SAS Umkhonto

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SAS Emily Hobhouse S98 c.jpg
South Africa
Name: SAS Umkhonto
Namesake: Emily Hobhouse was a British humanitarian in South Africa during the Boer War. Umkhonto is the Zulu word for "spear"
Owner: South African Navy
Operator: South African Navy
Ordered: 1967
Builder: Dubigeon-Normandie
Launched: 19 June 1962
Christened: SAS Emily Hobhouse
Commissioned: 26 February 1971
Out of service: 2003
Renamed: SAS Umkhonto (1999)
Homeport: Simon's Town
Identification: S 98
Fate: Decommissioned in 2003 and scrapped in 2008
General characteristics
Class and type: Daphné class
  • 869 tonnes surfaced
  • 1,043 tonnes submerged
Length: 57.75 metres
Beam: 6.74 metres
Draught: 5.25 metres
Propulsion: Diesel-electric, two shafts, 1,600 shp
  • Submerged: 16 knots (30 km/h)
  • Schnorcheling: 8 knots (15 km/h)
  • Surfaced: 12 knots (22.2 km/h)
Range: Surfaced: 10,000 nautical miles (20,000 km) at 7 knots (13 km/h)
Endurance: 30 days
Test depth: 300 metres

The SAS Umkhonto (S98), formerly the SAS Emily Hobhouse, was the second of three French-built Daphné class submarines ordered by the South African Navy in 1968. Laid down in December 1968 and launched 24 October 1969 and commissioned into the South African Navy under the command of Lt Cdr Lambert Jackson "Woody" Woodburne on 26 February 1971.[1] The submarine was decommissioned in 2003 and scrapped in 2008.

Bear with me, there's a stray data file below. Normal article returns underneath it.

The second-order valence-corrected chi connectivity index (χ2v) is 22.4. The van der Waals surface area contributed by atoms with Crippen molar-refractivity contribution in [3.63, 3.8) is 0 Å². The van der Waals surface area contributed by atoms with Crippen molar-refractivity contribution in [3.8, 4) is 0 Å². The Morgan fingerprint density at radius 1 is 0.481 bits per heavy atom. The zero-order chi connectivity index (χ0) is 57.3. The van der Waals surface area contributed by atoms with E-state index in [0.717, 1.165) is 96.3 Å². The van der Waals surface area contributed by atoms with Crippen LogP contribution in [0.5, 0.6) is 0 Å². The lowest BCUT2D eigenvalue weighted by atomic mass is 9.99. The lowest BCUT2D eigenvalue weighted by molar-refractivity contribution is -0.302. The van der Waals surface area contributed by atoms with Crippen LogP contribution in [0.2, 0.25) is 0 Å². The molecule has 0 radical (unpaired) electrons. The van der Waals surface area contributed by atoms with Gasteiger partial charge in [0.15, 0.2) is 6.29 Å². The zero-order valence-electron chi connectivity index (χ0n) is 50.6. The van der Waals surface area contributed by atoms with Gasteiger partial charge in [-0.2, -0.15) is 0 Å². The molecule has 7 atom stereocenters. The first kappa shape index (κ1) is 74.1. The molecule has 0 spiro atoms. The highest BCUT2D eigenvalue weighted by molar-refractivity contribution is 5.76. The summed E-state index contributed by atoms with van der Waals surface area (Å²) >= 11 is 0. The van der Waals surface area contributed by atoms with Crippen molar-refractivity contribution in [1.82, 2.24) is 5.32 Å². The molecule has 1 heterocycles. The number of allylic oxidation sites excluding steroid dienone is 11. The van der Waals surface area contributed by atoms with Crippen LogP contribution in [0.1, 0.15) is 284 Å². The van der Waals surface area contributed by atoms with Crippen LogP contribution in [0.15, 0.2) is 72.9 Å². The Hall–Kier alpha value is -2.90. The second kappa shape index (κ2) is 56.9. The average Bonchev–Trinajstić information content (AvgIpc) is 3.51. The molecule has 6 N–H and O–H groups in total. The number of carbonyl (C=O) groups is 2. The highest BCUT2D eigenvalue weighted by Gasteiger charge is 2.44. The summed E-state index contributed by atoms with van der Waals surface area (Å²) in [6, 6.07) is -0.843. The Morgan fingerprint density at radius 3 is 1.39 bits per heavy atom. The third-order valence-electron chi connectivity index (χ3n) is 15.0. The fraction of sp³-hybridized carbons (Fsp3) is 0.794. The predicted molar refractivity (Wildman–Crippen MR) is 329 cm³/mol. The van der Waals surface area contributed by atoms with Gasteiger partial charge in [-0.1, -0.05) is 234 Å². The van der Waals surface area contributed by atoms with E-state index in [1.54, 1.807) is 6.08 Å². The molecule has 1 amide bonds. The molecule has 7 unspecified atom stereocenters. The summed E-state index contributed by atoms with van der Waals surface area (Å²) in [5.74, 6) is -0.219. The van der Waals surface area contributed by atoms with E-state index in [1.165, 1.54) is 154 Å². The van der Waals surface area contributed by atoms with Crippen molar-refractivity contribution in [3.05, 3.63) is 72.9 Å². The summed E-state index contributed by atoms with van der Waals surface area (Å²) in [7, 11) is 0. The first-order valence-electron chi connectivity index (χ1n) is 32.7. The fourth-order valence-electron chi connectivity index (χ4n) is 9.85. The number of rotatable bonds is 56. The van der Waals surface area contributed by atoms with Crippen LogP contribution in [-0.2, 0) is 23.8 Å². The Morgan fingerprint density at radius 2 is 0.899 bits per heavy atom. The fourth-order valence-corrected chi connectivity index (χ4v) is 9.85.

Ship Name[edit]

The first ships of the class in the French Navy were named after women, and the South African Navy followed the precedent. The submarine was christened SAS Emily Hobhouse after Emily Hobhouse, the British humanitarian and philanthropist who exposed British concentration camp atrocities in South Africa during the Boer War.

Beginning in 1994, with the end of apartheid and white rule, ships bearing names of noted white South African figures were renamed, and the vessel became SAS Umkhonto. Umkhonto is the Zulu word for spear.

Operational history[edit]

In 1972, the SAS Emily Hobhouse, under the command of Lt Cdr Lambert Jackson Woodburne, landed Special Forces troops, led by Commandant Jan Breytenbach near Dar es Salaam.[2] The Special Forces team placed explosives on a bridge, power lines and targets around town. While making the pickup rendezvous, the submarine snagged a fishing net and sunk the fishing vessel dragging the net.[2]

On 17 February 1982, the SAS Emily Hobhouse was part of a submarine officer commanding course exercise the took place 80 nautical miles (150 km) off Cape Point. Her mission was to pass through the security screen provided by the frigates SAS President Kruger (F150), and SAS President Pretorius (F145) and simulate an attack on the replenishment ship, the SAS Tafelberg, which the frigates were protecting. The heavy seas were causing clutter on the radar screens and the execution of a WWII-era convoy maneuver in the rough seas ended in a collision at 4:23am between the Tafelberg and the President Kruger which resulted in minor damage to the Tafelberg and the sinking of the President Kruger on the morning of 18 February with a loss of 16 lives.[3] The SAS Umkhonto was paid off in 2003 and scrapped in 2008.[4]


  1. ^ Couhat, Jean (Year). Combat Fleets of the World 77. San Francisco: Ignatius Press. ISBN 0-87021-183-8.  Check date values in: |date= (help)
  2. ^ a b Stiff, Peter (1999). The Silent War. Galago Publishing. pp. 50, 51. ISBN 0620243007. 
  3. ^ SA FRIGATE GOES DOWN. SAS PRESIDENT KRUGER, 4 June 2010. see here; accessed 4 June 2010 (archived by WebCite)
  4. ^ SAS Assegaai to be preserved as museum,; accessed 4 December 2013.